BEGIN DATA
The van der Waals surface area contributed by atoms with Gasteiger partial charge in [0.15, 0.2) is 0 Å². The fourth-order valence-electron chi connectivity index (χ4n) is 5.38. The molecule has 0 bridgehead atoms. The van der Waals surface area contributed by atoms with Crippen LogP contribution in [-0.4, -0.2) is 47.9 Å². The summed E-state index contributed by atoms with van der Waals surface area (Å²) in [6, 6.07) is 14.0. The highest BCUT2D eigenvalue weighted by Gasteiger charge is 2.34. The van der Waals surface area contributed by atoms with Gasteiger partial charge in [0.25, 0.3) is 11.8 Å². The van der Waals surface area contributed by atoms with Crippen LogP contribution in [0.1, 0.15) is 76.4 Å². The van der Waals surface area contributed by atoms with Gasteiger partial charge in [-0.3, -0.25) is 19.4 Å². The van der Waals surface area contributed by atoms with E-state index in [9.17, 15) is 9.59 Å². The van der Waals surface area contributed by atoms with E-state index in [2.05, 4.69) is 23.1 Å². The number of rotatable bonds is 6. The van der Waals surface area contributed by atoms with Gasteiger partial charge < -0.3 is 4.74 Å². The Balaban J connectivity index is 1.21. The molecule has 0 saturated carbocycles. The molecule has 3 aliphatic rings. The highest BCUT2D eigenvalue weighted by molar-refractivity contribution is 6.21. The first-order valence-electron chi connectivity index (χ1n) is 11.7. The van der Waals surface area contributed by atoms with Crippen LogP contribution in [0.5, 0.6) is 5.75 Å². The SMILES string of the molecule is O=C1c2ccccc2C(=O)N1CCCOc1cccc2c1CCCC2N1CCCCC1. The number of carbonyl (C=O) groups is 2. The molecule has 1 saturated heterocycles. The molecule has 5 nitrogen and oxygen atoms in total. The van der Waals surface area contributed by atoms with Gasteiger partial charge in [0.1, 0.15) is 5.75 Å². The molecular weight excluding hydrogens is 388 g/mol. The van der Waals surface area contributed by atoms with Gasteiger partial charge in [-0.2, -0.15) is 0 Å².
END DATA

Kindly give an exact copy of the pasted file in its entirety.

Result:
The van der Waals surface area contributed by atoms with Gasteiger partial charge in [0.15, 0.2) is 0 Å². The fourth-order valence-electron chi connectivity index (χ4n) is 5.38. The molecule has 0 bridgehead atoms. The van der Waals surface area contributed by atoms with Crippen LogP contribution in [-0.4, -0.2) is 47.9 Å². The summed E-state index contributed by atoms with van der Waals surface area (Å²) in [6, 6.07) is 14.0. The highest BCUT2D eigenvalue weighted by Gasteiger charge is 2.34. The van der Waals surface area contributed by atoms with Gasteiger partial charge in [0.25, 0.3) is 11.8 Å². The van der Waals surface area contributed by atoms with Crippen LogP contribution in [0.1, 0.15) is 76.4 Å². The van der Waals surface area contributed by atoms with Gasteiger partial charge in [-0.3, -0.25) is 19.4 Å². The van der Waals surface area contributed by atoms with E-state index in [9.17, 15) is 9.59 Å². The van der Waals surface area contributed by atoms with E-state index in [2.05, 4.69) is 23.1 Å². The number of rotatable bonds is 6. The van der Waals surface area contributed by atoms with Gasteiger partial charge < -0.3 is 4.74 Å². The Balaban J connectivity index is 1.21. The molecule has 0 saturated carbocycles. The molecule has 3 aliphatic rings. The highest BCUT2D eigenvalue weighted by molar-refractivity contribution is 6.21. The first-order valence-electron chi connectivity index (χ1n) is 11.7. The van der Waals surface area contributed by atoms with Crippen LogP contribution in [0.5, 0.6) is 5.75 Å². The SMILES string of the molecule is O=C1c2ccccc2C(=O)N1CCCOc1cccc2c1CCCC2N1CCCCC1. The number of carbonyl (C=O) groups is 2. The molecule has 1 saturated heterocycles. The molecule has 5 nitrogen and oxygen atoms in total. The van der Waals surface area contributed by atoms with Gasteiger partial charge in [0.1, 0.15) is 5.75 Å². The molecular weight excluding hydrogens is 388 g/mol. The van der Waals surface area contributed by atoms with Gasteiger partial charge in [-0.2, -0.15) is 0 Å².